The return to work piece below is a summary of State Funds guidelines. A link is provided for additional information.
One of the most effective ways to control workers’ compensation costs is to implement a return to work (RTW) program. An RTW plan can help an injured employee make an independent and successful return to work as soon as possible following an injury.
The longer injured employees are off work, the more likely they are to become permanently disabled. Injured workers who don’t return to work within 6 months have only a 50 percent chance of ever returning to the job held when they became injured. If the absence lasts more than a year, the chances of that employee returning to work drop to less than 10 percent.
Return to Work Programs Benefit Employers and Employees
A win-win situation for both the injured worker and the employer, an RTW program can reduce claims costs by getting the injured worker back on the job sooner through temporary modified duty. Numerous studies have shown that employees recover faster when they return to work.
RTW helps keep life as normal as possible for injured employees while they recover and integrate back into work. Economically, RTW may be able to help the employee retain stable income, benefits, and seniority. Additionally RTW helps the employee by reducing negative psychological effects such as disillusionment or anger at the loss of physical abilities or the ability to achieve career goals, and by fostering the positive effects of job security and interaction with friends and coworkers.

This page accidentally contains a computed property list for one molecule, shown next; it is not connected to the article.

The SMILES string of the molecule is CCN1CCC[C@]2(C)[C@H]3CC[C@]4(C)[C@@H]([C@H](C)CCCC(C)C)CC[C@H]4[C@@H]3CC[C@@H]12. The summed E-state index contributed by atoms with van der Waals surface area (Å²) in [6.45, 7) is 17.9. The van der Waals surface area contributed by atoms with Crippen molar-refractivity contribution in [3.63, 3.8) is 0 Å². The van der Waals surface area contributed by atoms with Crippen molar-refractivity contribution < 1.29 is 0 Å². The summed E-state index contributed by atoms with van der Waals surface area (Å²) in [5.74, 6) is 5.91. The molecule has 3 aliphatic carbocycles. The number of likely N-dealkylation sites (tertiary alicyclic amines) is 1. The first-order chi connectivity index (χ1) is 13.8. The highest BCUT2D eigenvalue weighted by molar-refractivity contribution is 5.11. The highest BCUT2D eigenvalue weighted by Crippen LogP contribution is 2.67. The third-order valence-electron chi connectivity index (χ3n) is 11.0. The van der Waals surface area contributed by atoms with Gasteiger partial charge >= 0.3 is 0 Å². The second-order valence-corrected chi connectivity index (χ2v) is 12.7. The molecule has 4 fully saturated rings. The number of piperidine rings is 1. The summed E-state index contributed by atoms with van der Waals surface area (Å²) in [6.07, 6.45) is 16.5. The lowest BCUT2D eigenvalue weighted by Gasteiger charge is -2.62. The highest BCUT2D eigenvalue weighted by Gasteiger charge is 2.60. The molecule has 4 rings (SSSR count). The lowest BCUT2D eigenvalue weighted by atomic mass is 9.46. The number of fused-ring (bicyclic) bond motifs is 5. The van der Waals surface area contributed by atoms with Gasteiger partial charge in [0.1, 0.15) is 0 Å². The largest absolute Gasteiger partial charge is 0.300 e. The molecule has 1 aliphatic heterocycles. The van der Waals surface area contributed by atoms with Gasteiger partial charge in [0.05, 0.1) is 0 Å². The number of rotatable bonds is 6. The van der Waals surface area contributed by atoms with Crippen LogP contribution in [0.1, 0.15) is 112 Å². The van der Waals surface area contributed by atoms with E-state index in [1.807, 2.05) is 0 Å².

By implementing an RTW program you can:
• Improve morale among all employees.
• Gain control and increase potential for a positive resolution of the claim.
• Reduce or avoid temporary or permanent disability payments.
• Reduce medical costs.
• Reduce or avoid litigation.
• Discourage fraudulent claims.
• Avoid the replacement and training costs of hiring a new employee.
• Identify cross-training opportunities that enhance employees’ abilities in their regular jobs.
• Increase awareness of safe work practices and injury prevention.
For more information, please see link: http://www.smallbusinesscalifornia.org/RTW%20Program.pdf
I think you all know that California Unemployment is in debt about $10 billion to the Federal government. Small Business California is working with other business organization to find solutions to the problem. See below projected charges for California employers.
Employer’s Federal Unemployment Tax (FUTA)
Tax Year Annual Federal Tax Increase
(+ 0.3% per year) Tax Increase Per Employee $21 per year Total Increase for Employers Statewide
(Year Tax Paid)
2010 0.8 $56
2011 1.1 (through June 30)
0.9 (June 30 – Dec. 31) $77 (through June 30)
$63 (June 30 – Dec. 31)
2012 1.2 $84 $290,000,000
2013 1.5 $105 $581,760,000
2014 1.8 $126 $893,832,000
2015 2.1 $147 $1,239,455,000
2016 2.4 $168 $1,916,567,000
2019 3.3 $231 $2,624,801,000
Tax increases continue until debt is paid or tax rate reaches 6%
Small Business California
2311 Taraval Street
San Francisco, CA 94116